A colon cancer screening test can detect polyps and cancers in the colon or rectum. These tests help to identify colon cancers at an early and potentially curable stage. There are several tests used to screen colon cancer. They are grouped into two categories:
These tests are performed either with a scope inserted into the rectum or special imaging (x-ray) tests. They provide a view of the colon structure to find any abnormal areas. If polyps are found during these tests, they can be removed before becoming cancerous. These tests include:
In this test, a doctor examines the rectum and entire colon using a colonoscope, a long, thin, flexible, lighted tube with a small video camera at the end. It is inserted through the anus into the rectum and the colon. Usually, air (or carbon dioxide) is pumped into the colon to expand it so the doctor can observe the colon lining more clearly. The images are viewed on a display monitor. The doctor can find and remove most polyps and some cancers during the test. The test usually takes about 30 minutes. Colonoscopy should be done once every 10 years or more often if recommended by your doctor.
In this procedure, a doctor uses a sigmoidoscope – a flexible, lighted tube with a small video camera at the end to view the rectum and the lower part of the colon. The sigmoidoscope is only 60 centimeters (about 2 feet) long; hence the test can only view the last one third of the colon. It is inserted through the anus into the rectum and the colon. Usually, air (or carbon dioxide) is pumped into the colon to expand it so the doctor can observe the colon lining more clearly. During a sigmoidoscopy, the doctor can detect and possibly remove any abnormal growths. The test should be done once every 5 years or more often if recommended by your doctor.
This test uses special x-ray equipment (a CT scanner) to scan the colon and the rectum and produce a series of images. Before the procedure, air (or carbon dioxide) is pumped into the colon to expand it for better viewing. The images can show polyps and other abnormalities. If polyps or other abnormal growths are found during the procedure, a colonoscopy is usually performed to remove them. The test is performed every 5 years or more often if recommended by your doctor.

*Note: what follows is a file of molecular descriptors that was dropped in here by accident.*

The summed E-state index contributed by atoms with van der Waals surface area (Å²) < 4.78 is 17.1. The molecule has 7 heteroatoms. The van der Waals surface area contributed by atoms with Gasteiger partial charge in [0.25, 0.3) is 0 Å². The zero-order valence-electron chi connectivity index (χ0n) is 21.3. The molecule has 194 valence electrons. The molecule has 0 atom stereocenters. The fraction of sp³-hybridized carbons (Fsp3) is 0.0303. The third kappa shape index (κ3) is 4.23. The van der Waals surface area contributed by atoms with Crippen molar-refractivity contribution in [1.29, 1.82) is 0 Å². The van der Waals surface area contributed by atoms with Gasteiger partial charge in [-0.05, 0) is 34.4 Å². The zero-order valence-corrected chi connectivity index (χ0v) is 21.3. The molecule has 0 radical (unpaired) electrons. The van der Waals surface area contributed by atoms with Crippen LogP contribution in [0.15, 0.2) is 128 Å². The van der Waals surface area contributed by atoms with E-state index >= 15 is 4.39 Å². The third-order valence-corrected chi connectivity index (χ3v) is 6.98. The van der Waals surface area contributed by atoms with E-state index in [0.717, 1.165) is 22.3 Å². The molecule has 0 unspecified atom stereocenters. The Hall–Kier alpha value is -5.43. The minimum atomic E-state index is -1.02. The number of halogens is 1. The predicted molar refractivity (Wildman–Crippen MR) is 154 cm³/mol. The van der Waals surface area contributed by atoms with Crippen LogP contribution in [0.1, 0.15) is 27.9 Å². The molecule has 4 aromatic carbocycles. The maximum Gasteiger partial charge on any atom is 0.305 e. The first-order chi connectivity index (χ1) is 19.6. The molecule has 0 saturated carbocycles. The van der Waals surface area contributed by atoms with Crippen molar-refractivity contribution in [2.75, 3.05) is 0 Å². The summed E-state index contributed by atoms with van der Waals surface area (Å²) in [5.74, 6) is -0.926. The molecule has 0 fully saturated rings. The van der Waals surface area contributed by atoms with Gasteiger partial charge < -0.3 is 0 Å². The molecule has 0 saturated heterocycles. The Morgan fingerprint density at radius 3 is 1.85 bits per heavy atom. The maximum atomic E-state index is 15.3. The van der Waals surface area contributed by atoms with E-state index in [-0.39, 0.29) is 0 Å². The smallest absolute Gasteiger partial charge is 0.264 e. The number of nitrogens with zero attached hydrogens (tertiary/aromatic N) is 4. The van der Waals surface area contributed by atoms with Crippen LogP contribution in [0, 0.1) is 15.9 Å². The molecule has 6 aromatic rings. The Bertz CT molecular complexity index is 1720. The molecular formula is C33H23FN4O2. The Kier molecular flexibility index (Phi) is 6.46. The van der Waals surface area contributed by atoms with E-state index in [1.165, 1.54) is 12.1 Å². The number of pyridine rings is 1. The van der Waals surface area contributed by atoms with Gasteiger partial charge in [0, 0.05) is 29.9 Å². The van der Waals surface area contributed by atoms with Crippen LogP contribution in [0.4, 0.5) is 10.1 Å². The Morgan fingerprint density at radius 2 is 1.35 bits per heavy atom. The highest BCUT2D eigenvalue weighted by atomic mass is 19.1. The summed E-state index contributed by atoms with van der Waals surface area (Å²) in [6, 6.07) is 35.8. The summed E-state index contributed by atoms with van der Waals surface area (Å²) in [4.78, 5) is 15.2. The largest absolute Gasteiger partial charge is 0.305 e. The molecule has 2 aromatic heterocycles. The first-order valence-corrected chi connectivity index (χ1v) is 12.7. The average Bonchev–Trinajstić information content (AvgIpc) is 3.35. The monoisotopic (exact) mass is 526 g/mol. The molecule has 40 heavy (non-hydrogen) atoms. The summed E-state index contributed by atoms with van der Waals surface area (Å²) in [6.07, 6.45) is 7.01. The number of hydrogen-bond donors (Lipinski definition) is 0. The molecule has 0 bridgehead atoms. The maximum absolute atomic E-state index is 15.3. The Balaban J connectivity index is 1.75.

Double-contrast barium enema (DCBE):
In this procedure x-rays of the colon and rectum are taken. Liquid containing barium is put into the rectum to outline the inner lining. The x-rays can show abnormal areas in the colon and the rectum. If abnormal growths are seen on the test, a colonoscopy will be performed to further assess or remove them. The test is done once every 5 years or more often if recommended by your doctor.
These tests check for signs of cancer in the stool (feces). They are used when people experience the symptoms of colorectal cancer and other digestive diseases. They are less invasive and can be easily done. They include:
Guaiac-based fecal occult blood test (gFOBT):
This test detects occult (hidden) blood in the stool. Blood in the stool is caused by fragile blood vessels in larger colorectal polyps or cancers that are easily damaged by the passage of feces. The fecal occult blood test (gFOBT) uses a chemical reaction to detect blood in the stool. This test cannot differentiate if the blood is from the colon or from other parts of the digestive tract, such as the stomach. If blood is detected in the stool, a follow-up colonoscopy is recommended. People performing the test receive a test kit to take stool samples at home, with instructions from the doctor’s office. The kit is then returned to the doctor’s office or lab for testing. The fecal occult blood test (gFOBT) test should be performed every year.
Fecal immunochemical test (FIT):
The fecal immunochemical test (FIT) detects occult (hidden) blood in the stool in a different way than the Guaiac-based fecal occult blood test (gFOBT). FIT reacts to part of the human hemoglobin protein(heme), found in red blood cells. It is less likely to react to bleeding from parts of the upper digestive tract, such as the stomach. If blood is detected, a follow-up colonoscopy is done, to determine the source of bleeding. Like the gFOBT, patients use a test kit to collect the stool sample at home. The test is then returned to the lab for testing. FIT is an easy test. The does not require medicinal or dietary restrictions. This test should be done every year.
Stool DNA test:
This is a stool test that looks for specific abnormal DNA or genetic material from cancer or polyp cells. Colon cancer or polyp cells with DNA abnormalities often shed into the stool, where tests may be able to identify them. Cologuard, a stool DNA test also detects blood in the stool. If the test finds DNA changes or blood in the stool, a colonoscopy will be needed. The patient receives a test kit with detailed instructions on how to collect the sample. The sample is then returned to the lab for screening. This test should be done every 3 years.
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